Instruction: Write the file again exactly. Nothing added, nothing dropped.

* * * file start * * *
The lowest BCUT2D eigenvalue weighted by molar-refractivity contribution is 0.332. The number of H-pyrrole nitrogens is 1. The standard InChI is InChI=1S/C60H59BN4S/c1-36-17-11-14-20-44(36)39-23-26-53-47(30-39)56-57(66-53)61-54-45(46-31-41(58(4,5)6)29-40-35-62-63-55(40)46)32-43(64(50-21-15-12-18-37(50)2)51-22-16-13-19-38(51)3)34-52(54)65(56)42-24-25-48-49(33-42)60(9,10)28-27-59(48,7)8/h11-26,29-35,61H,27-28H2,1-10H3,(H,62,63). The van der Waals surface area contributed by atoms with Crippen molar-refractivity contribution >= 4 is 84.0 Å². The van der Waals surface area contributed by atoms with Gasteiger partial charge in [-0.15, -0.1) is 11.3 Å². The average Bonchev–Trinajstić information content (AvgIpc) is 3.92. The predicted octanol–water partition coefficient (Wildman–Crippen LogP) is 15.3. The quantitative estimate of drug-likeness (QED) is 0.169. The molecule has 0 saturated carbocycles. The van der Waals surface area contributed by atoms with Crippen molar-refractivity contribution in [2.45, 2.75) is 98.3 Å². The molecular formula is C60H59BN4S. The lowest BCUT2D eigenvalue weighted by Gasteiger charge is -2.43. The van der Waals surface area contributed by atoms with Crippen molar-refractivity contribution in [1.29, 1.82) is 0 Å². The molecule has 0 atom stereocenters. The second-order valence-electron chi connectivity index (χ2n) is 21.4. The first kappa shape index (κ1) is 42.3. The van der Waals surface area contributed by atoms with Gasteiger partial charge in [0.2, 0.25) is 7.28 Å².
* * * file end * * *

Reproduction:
The lowest BCUT2D eigenvalue weighted by molar-refractivity contribution is 0.332. The number of H-pyrrole nitrogens is 1. The standard InChI is InChI=1S/C60H59BN4S/c1-36-17-11-14-20-44(36)39-23-26-53-47(30-39)56-57(66-53)61-54-45(46-31-41(58(4,5)6)29-40-35-62-63-55(40)46)32-43(64(50-21-15-12-18-37(50)2)51-22-16-13-19-38(51)3)34-52(54)65(56)42-24-25-48-49(33-42)60(9,10)28-27-59(48,7)8/h11-26,29-35,61H,27-28H2,1-10H3,(H,62,63). The van der Waals surface area contributed by atoms with Crippen molar-refractivity contribution >= 4 is 84.0 Å². The van der Waals surface area contributed by atoms with Gasteiger partial charge in [-0.15, -0.1) is 11.3 Å². The average Bonchev–Trinajstić information content (AvgIpc) is 3.92. The predicted octanol–water partition coefficient (Wildman–Crippen LogP) is 15.3. The quantitative estimate of drug-likeness (QED) is 0.169. The molecule has 0 saturated carbocycles. The van der Waals surface area contributed by atoms with Crippen molar-refractivity contribution in [2.45, 2.75) is 98.3 Å². The molecular formula is C60H59BN4S. The lowest BCUT2D eigenvalue weighted by Gasteiger charge is -2.43. The van der Waals surface area contributed by atoms with Crippen molar-refractivity contribution in [1.29, 1.82) is 0 Å². The molecule has 0 atom stereocenters. The second-order valence-electron chi connectivity index (χ2n) is 21.4. The first kappa shape index (κ1) is 42.3. The van der Waals surface area contributed by atoms with Gasteiger partial charge in [0.2, 0.25) is 7.28 Å².